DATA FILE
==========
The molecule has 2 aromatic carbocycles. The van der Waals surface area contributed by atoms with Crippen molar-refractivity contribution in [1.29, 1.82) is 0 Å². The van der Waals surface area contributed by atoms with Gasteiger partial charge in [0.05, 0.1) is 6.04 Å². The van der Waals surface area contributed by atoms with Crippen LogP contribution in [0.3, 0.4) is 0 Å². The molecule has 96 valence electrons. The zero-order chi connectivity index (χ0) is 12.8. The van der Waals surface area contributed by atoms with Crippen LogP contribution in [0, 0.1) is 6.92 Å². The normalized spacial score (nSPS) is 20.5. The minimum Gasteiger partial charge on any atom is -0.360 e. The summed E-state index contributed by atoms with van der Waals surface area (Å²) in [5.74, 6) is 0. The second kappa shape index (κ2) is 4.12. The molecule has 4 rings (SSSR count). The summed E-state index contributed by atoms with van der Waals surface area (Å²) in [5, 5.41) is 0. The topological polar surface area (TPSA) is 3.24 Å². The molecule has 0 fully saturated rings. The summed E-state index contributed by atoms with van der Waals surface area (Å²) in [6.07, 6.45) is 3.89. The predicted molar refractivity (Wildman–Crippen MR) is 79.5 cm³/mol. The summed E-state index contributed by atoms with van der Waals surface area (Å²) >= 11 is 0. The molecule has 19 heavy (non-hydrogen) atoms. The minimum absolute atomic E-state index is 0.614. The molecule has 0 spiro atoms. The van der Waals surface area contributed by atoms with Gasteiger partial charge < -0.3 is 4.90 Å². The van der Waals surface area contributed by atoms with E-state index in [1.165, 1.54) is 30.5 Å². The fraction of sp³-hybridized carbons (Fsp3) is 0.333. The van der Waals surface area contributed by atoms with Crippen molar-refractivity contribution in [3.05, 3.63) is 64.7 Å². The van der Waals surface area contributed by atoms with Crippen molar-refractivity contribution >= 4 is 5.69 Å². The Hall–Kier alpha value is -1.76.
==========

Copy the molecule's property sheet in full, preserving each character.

The molecule has 2 aromatic carbocycles. The van der Waals surface area contributed by atoms with Crippen molar-refractivity contribution in [1.29, 1.82) is 0 Å². The van der Waals surface area contributed by atoms with Gasteiger partial charge in [0.05, 0.1) is 6.04 Å². The van der Waals surface area contributed by atoms with Crippen LogP contribution in [0.3, 0.4) is 0 Å². The molecule has 96 valence electrons. The zero-order chi connectivity index (χ0) is 12.8. The van der Waals surface area contributed by atoms with Crippen LogP contribution in [0, 0.1) is 6.92 Å². The normalized spacial score (nSPS) is 20.5. The minimum Gasteiger partial charge on any atom is -0.360 e. The summed E-state index contributed by atoms with van der Waals surface area (Å²) in [5.74, 6) is 0. The second kappa shape index (κ2) is 4.12. The molecule has 4 rings (SSSR count). The summed E-state index contributed by atoms with van der Waals surface area (Å²) in [5, 5.41) is 0. The topological polar surface area (TPSA) is 3.24 Å². The molecule has 0 fully saturated rings. The summed E-state index contributed by atoms with van der Waals surface area (Å²) in [6.07, 6.45) is 3.89. The predicted molar refractivity (Wildman–Crippen MR) is 79.5 cm³/mol. The summed E-state index contributed by atoms with van der Waals surface area (Å²) >= 11 is 0. The molecule has 19 heavy (non-hydrogen) atoms. The minimum absolute atomic E-state index is 0.614. The molecule has 0 spiro atoms. The van der Waals surface area contributed by atoms with Gasteiger partial charge < -0.3 is 4.90 Å². The van der Waals surface area contributed by atoms with E-state index in [1.165, 1.54) is 30.5 Å². The fraction of sp³-hybridized carbons (Fsp3) is 0.333. The van der Waals surface area contributed by atoms with Crippen molar-refractivity contribution in [3.05, 3.63) is 64.7 Å². The van der Waals surface area contributed by atoms with Crippen molar-refractivity contribution >= 4 is 5.69 Å². The Hall–Kier alpha value is -1.76.